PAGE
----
A Look Into the Motorola Photon: Full Length Review

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The Science of the Photon

Motorola has been on a roll, rising from the ashes thanks to Android. While the Droid series helped to boost Verizon’s customer base, Motorola didn’t have any other notable Android powered smartphones dominating other carriers. Their recent releases such as the Atrix 4G, and the Droid XPRT are helping their dominance to other carriers, and now, the Photon 4G is looking to help spread even more dominance through Sprint. The Photon 4G is Motorola’s first dual core smartphone to arrive on Sprint’s 4G network and it’s definitely looking to be a big competitor in a heavily competitive U.S. market.

Design and Display (4 out of 5)

The Photon Reviewed

The Photon 4G comes in a familiar candy bar display, with a beautiful 4.3 inch qHD display dominating the front. Pixilation is a thing of the past with the qHD display, though the Super AMOLED found on the Samsung Galaxy S2 and the iPhone 4’s Retina display perform slightly better when it comes to color and viewing angle. The Photon 4G does take on a different approach with its design, opting to go for a more rugged look with jagged corners and gunmetal gray borders around the smartphone. When compared to the Samsung line up, or even other Motorola smartphones, it sticks out as a more masculine and utilitarian smartphone.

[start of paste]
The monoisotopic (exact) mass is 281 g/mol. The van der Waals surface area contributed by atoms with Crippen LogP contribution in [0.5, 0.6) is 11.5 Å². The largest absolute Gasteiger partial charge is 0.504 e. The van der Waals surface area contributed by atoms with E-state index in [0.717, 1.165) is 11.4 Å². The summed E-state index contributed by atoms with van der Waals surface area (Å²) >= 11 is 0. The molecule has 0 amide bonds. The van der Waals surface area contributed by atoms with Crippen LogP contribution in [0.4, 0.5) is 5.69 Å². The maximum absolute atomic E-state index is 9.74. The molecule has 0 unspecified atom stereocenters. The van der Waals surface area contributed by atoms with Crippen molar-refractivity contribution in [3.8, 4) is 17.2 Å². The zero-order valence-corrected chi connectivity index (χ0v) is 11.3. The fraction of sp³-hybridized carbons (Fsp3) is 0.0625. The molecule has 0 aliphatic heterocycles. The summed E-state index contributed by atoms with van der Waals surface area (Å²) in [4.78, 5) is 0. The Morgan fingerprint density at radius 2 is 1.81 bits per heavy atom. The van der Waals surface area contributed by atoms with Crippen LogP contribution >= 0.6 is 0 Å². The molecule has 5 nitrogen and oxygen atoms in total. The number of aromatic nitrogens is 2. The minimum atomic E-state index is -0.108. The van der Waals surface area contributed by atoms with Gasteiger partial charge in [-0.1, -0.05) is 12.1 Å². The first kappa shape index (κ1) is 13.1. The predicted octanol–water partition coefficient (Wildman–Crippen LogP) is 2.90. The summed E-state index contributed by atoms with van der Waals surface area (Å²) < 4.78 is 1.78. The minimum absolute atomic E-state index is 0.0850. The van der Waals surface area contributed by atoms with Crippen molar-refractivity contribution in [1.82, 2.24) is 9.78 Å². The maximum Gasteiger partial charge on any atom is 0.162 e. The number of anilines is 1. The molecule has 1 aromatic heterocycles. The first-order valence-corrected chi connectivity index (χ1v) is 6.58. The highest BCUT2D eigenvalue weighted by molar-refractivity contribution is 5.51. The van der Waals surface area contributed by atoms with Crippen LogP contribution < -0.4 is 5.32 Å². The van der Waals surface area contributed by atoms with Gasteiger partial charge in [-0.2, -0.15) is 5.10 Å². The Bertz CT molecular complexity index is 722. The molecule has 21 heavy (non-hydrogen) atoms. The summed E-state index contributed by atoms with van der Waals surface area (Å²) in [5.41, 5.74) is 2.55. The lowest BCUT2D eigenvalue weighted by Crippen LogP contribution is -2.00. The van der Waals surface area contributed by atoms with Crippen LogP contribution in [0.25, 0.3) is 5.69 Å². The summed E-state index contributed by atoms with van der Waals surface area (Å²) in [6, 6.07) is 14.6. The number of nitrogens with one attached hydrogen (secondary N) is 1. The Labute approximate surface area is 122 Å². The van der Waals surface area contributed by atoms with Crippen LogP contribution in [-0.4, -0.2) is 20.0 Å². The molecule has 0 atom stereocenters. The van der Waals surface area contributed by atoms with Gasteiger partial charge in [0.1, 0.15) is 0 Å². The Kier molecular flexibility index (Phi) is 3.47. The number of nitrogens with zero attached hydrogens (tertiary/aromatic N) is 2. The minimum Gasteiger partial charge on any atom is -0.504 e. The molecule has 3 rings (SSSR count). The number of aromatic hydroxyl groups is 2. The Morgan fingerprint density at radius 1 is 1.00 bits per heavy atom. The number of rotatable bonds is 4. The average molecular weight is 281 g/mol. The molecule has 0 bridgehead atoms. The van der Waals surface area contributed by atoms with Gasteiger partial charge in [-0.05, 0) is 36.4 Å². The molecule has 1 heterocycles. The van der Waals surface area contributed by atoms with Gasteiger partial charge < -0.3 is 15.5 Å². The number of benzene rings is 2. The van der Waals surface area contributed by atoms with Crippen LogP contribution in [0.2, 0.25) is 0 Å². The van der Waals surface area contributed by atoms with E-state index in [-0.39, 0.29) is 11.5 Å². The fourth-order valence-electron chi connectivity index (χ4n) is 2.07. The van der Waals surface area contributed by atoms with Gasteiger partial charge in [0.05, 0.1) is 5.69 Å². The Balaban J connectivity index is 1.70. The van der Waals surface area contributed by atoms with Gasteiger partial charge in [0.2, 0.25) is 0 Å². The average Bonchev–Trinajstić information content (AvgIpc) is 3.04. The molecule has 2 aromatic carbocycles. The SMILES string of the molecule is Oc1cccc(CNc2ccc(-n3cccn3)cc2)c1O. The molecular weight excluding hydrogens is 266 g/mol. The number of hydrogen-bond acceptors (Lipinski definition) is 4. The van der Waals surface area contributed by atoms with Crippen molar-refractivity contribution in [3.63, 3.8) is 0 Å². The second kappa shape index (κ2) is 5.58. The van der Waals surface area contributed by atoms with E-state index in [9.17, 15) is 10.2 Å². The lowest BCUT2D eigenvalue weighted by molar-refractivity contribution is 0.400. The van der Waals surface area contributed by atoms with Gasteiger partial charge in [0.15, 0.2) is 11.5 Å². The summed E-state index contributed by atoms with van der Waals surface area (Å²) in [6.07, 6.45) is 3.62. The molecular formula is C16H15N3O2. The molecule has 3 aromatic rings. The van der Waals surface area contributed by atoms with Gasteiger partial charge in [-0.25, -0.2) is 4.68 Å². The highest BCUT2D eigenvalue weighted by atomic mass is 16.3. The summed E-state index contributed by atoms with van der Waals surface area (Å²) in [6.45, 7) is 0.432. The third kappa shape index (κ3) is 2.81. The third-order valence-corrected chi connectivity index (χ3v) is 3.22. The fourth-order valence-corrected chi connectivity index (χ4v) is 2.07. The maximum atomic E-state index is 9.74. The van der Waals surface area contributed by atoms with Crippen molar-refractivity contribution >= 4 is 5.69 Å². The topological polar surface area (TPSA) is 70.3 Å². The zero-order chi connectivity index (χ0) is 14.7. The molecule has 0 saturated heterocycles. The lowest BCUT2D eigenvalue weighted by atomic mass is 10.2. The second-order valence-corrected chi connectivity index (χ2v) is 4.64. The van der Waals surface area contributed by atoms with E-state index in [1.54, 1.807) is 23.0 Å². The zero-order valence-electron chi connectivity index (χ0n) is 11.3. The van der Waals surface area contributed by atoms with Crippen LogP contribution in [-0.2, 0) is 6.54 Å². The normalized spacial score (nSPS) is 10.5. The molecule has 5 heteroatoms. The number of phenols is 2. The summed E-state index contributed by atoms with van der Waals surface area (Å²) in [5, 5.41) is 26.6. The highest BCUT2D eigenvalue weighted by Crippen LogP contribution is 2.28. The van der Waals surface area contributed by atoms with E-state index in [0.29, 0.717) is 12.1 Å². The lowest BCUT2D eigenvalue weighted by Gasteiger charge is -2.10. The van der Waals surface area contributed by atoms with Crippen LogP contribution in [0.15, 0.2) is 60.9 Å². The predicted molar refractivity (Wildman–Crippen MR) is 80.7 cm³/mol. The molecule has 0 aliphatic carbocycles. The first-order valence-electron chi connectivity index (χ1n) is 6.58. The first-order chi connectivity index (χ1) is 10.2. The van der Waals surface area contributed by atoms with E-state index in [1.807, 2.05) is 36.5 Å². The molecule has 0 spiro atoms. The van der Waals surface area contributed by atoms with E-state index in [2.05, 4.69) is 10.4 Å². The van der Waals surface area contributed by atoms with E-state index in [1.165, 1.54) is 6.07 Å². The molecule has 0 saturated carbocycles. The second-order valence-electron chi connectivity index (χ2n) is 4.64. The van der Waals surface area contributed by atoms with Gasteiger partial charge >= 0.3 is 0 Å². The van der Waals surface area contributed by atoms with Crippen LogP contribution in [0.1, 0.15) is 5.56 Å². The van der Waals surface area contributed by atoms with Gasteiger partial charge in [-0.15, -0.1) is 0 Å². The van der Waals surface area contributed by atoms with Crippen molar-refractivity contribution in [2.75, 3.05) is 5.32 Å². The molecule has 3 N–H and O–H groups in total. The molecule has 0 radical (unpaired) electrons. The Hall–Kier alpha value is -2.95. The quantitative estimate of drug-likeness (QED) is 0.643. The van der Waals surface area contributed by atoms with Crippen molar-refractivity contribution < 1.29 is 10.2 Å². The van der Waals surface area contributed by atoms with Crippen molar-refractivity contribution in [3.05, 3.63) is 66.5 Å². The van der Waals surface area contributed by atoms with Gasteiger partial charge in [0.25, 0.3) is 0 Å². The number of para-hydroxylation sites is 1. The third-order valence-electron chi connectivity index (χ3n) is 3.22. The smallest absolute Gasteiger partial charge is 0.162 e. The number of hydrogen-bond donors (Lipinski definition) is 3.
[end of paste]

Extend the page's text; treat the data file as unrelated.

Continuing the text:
Beneath the display are the standard four Android shortcuts for menu, home, back and search. Above the display is a tiny front facing camera for video chatting. Along the left edge resides the micro HDMI and micro USB ports. The right edge contains the volume rocker and dedicated camera button. Up along the top edge is where the power / lock button and 3.5 mm headphone jack reside. Rounding out the back is a soft touch back and the 8 megapixel camera with dual LED flash. Also found on the back is a kickstand – no doubt inspired by the designs on HTC smartphones.